“I have not seen a policy coming out of them that would actually help ordinary folks,” Obama said, referencing congressional Republicans. “We can’t afford the usual Washington circus of distractions and political posturing and special interests and phony scandals. We can’t afford that. We’ve got too much work to do.”
In the fall, Congress will confront deadlines for continuing to fund the federal government and increasing the government’s debt limit. Many Republican lawmakers are threatening a government shutdown over funding of Obama’s signature health-care law.
“Instead of focusing on what’s helping middle-class families succeed, they’re spending time arguing about whether or not we should be paying the bills for things we already spent money on,” Obama said. “They’re threatening to shut down the government and have another financial crisis.”
Biden, a proud native of this hardscrabble industrial city, beamed and drew loud applause when he said, “Mr. President, the American dream is alive and well in Scranton.”
Biden told students and supporters packed into a gymnasium at Lackawanna College that he grew up about 20 blocks away in a neighborhood that he said “formed everything I believe — my absolute conviction that if you give ordinary folks a fighting chance, they can and will do extraordinary things.”
Back in Washington, he added, White House economists like to measure the middle class with statistics. “The middle class isn’t a number,” Biden said. “It’s about understanding in your bones.”
Friday afternoon’s Scranton event had a distinct campaign feel. Obama took a swipe — rare these days — at Mitt Romney, his defeated 2012 Republican opponent. The president suggested his health-care law should have bipartisan support because “it used to be a Republican idea. There’s a governor of Massachusetts who set it up.” Someone in the crowd was heard responding by shouting “Romnesia,” a slogan Obama used in last year’s campaign.
Obama noted that Friday was the fifth anniversary of Biden’s selection as his running mate and used the occasion to shower praise on the veep. The joint appearance comes as Biden stirs speculation, with a visit to Iowa next month, that he might run for president in 2016.
“I love this guy,” Obama said in a moment Biden’s would-be campaign ad-makers couldn’t have choreographed any better. “He’s got heart, and he cares about people and he’s going to fight.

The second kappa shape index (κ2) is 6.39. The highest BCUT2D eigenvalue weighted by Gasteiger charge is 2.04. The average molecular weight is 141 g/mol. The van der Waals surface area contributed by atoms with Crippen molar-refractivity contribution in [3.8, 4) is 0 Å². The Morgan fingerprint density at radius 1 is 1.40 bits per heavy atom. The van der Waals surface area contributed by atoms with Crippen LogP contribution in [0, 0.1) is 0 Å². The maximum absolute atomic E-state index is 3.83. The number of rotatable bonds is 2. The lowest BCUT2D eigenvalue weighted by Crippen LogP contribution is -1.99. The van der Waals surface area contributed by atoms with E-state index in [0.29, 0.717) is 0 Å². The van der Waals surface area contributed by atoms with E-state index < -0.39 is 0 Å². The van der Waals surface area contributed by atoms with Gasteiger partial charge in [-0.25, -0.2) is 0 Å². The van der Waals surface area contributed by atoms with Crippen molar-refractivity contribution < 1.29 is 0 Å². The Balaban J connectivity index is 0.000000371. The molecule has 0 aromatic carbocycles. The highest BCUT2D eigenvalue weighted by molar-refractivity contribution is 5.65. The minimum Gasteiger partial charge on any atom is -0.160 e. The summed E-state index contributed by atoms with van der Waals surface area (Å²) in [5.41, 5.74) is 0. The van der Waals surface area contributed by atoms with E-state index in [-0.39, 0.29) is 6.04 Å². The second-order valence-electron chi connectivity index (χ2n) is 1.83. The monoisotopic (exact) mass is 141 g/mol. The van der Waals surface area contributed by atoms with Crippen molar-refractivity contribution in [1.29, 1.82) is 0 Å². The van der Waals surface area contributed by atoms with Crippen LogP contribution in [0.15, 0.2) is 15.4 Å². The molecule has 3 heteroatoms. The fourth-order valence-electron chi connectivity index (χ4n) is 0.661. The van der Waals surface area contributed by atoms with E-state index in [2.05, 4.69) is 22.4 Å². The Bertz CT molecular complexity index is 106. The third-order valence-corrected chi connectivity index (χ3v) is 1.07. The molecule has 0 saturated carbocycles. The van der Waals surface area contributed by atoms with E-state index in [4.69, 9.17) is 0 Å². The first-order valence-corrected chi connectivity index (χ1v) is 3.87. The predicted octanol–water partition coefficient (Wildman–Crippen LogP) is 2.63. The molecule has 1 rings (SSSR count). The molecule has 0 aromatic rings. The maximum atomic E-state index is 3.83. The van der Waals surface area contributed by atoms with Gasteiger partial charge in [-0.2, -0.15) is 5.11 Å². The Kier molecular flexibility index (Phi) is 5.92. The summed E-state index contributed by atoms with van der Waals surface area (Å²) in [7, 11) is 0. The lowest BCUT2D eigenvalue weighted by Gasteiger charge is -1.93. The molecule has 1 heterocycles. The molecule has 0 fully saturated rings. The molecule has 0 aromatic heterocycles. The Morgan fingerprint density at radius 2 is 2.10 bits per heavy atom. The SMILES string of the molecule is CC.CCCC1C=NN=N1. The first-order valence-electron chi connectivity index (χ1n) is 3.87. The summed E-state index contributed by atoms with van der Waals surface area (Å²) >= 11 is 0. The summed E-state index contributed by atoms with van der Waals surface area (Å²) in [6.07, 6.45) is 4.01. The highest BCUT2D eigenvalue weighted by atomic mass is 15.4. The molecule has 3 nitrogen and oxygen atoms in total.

. . .
He’s got some Scranton in him.”
This was Biden’s first public appearance this week, after spending several days with his son, Beau, the attorney general of Delaware, who underwent testing at the MD Anderson Cancer Center in Houston. “My son Beau’s fine,” Biden said. “He’s anxious to get back to work.”
Obama spent his two-day bus tour through New York and Pennsylvania touting a new plan to make colleges more affordable. His administration is creating a national ratings system of colleges, using such measures as tuition and student debt.
Obama wants eventually to allocate federal financial aid based on the ratings, which he thinks would give schools an incentive to keep costs down. But that would require congressional approval — a prospect that drew boos from the crowd in Scranton.
Earlier Friday at a town hall meeting in Binghamton, N.Y., Obama had harsh words for Republicans in Congress. He said they were “penny wise and pound foolish” for proposing additional spending cuts on education and science programs.
He said they should instead focus on “the pocketbook, bread-and-butter” issues that can grow the economy. Noting that the deficit is on a downward trajectory and has been cut in half since 2009, Obama said, “We don’t have an urgent deficit crisis. The only crisis we have is one that’s manufactured in Washington — and it’s ideological.”
As he fielded questions from students and faculty members at Binghamton University, Obama pitched a few other causes, too. The Harvard Law School graduate, who formerly taught constitutional law at the University of Chicago, waded into an academic debate over the length of the curricula at U.S. law schools, saying it should be cut from three years to two years.
“This is probably controversial to say, but, what the heck, I’m in my second term, so I can say it,” Obama said. “I believe, for example, that law schools would probably be wise to think about being two years instead of three years.”
Obama added, “In the first two years, young people are learning in the classroom. The third year, they’d be better off clerking or practicing in a firm even if they weren’t getting paid that much, but that step alone would reduce the costs for the student.”